Respondent contends that correspondence mailed to petitioner at 140 Hoffman Street was returned indicating 67 N. Franklin Avenue as the forwarding address. Petitioner testified that the mail had been returned with the Valley Stream forwarding address because her husband had mistakenly filled out a change of address card for the entire family.

Respondent also performed surveillance at the Valley Stream address on 13 days between June 18 and July 10, 1996. The report indicates that a grey customized van was parked at the residence on 12 of those days and on one occasion the investigator observed petitioner exiting the Valley Stream address and driving off in the van in question. The van is registered to petitioner's husband, but was identified by the attendance teacher as the one which petitioner usually drives. Petitioner testified that she does not drive because her license was suspended and that since her separation, she no longer has access to the van in question.

Also, respondent's investigator observed petitioner at the Valley Stream address on the mornings of September 9 and September 10, 1996 (the date of the administrative review). On September 10, 1996, respondent conducted surveillance at both the Hancock Avenue and N. Franklin Avenue addresses commencing at 6 a.m. Shortly after 8 a.m. Mr. Muratore picked petitioner up at the N. Franklin Avenue address and drove her directly to the hearing. During the testimony, Mr. Muratore, who drives petitioner to work, indicated that N. Franklin Avenue is where he usually picks her up.

Respondent found the testimony of petitioner and Mr. Muratore inconsistent, contradictory and lacking in credibility. With respect to events on the morning of the hearing, petitioner and Mr. Muratore testified to various scenarios -- that Mr. Muratore picked up petitioner at Hancock Avenue and drove directly to the hearing; that he picked her up, drove her to N. Franklin Avenue, and about thirty minutes later drove her to the hearing; and that petitioner spent the night at her mother's, took a taxi to N. Franklin, where Mr. Muratore picked her up and drove her to the hearing. Petitioner also claimed that her husband and her aunt owned the N. Franklin Avenue property until respondent produced the deed which also bore petitioner's name.

The evidence offered by respondent that petitioner is not a district resident is not overwhelming. Basically, respondent failed to find petitioner at the Hancock address on five dates and observed her at the N. Franklin address on three occasions. However, petitioner has offered inconclusive proof that she and her children reside within the district. At the administrative review, six months after her move, she provided envelopes from respondent indicating that address, a withdrawal ticket with the address hand-written on it and a statement from her employer. In addition to the paucity of petitioner's documentary evidence, respondent found that the testimony of petitioner and Mr. Muratore lacked credibility. With respect to findings of fact in matters involving credibility of witnesses, I will not substitute my judgment for that of the hearing officer unless there is clear and convincing evidence that the determination of credibility is inconsistent with the facts (Appeal of Hamet, 36 Ed Dept Rep 174; Appeal of McCreery, 34 id. 426; Appeal of the Board of Educ., Greater Johnstown City School District, 30 id. 89). Here respondent's judgment is supported by the inconsistent statements of petitioner and her witness.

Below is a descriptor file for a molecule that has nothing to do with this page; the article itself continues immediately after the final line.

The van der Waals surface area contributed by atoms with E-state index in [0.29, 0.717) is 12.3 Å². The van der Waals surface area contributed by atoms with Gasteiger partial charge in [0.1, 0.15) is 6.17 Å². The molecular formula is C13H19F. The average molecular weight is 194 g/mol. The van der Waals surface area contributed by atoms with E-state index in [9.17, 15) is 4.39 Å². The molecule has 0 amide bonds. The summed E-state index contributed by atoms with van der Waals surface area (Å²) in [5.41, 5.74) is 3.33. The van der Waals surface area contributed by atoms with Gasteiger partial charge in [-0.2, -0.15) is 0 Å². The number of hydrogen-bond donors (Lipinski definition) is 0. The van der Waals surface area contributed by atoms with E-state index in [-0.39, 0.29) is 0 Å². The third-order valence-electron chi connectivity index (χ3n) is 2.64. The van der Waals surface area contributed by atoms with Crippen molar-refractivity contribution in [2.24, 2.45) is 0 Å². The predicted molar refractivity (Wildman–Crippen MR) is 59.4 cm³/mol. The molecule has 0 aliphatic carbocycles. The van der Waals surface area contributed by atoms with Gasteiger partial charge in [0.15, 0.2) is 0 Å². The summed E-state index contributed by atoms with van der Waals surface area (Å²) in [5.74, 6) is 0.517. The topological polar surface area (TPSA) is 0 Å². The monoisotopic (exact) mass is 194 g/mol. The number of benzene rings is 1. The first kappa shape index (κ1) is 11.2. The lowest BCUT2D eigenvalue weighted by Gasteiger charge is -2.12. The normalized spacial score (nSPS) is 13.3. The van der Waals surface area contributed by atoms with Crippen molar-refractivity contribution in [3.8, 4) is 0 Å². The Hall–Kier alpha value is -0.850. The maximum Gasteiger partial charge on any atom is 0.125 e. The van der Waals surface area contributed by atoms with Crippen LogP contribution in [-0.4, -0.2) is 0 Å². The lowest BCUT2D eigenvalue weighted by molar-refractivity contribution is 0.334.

In sum, the evidence before me is insufficient for me to conclude that respondent acted arbitrarily or capriciously in determining that petitioner and her children are not residents of the district. The combination of the results of respondent's surveillance, petitioner's lack of documentation of her address, and respondent's conclusions about the credibility of the testimonial evidence on petitioner's behalf sufficiently supports respondent's determination. Where evidence is insufficient for me to conclude that respondent acted arbitrarily or capriciously in determining that petitioners and their children are not residents of the district, the determination will not be set aside (Appeal of Steinberg, 36 Ed Dept Rep 65). Furthermore, I would not have found differently if petitioner had provided respondent with the additional piece of documentary evidence during her residency proceedings. Petitioner's situation as of April 1996 is not dispositive of her residence during the 1996-97 school year. Therefore, it is not necessary to remand the case based on the introduction of new evidence. Accordingly, respondent's determination will not be set aside and the appeal is dismissed.

Of course, petitioner retains the right to reapply to the district for admission on her children's behalf at any time (Appeal of Blagrove, 32 Ed Dept Rep 629; Appeal of Colas, 32 id. 128).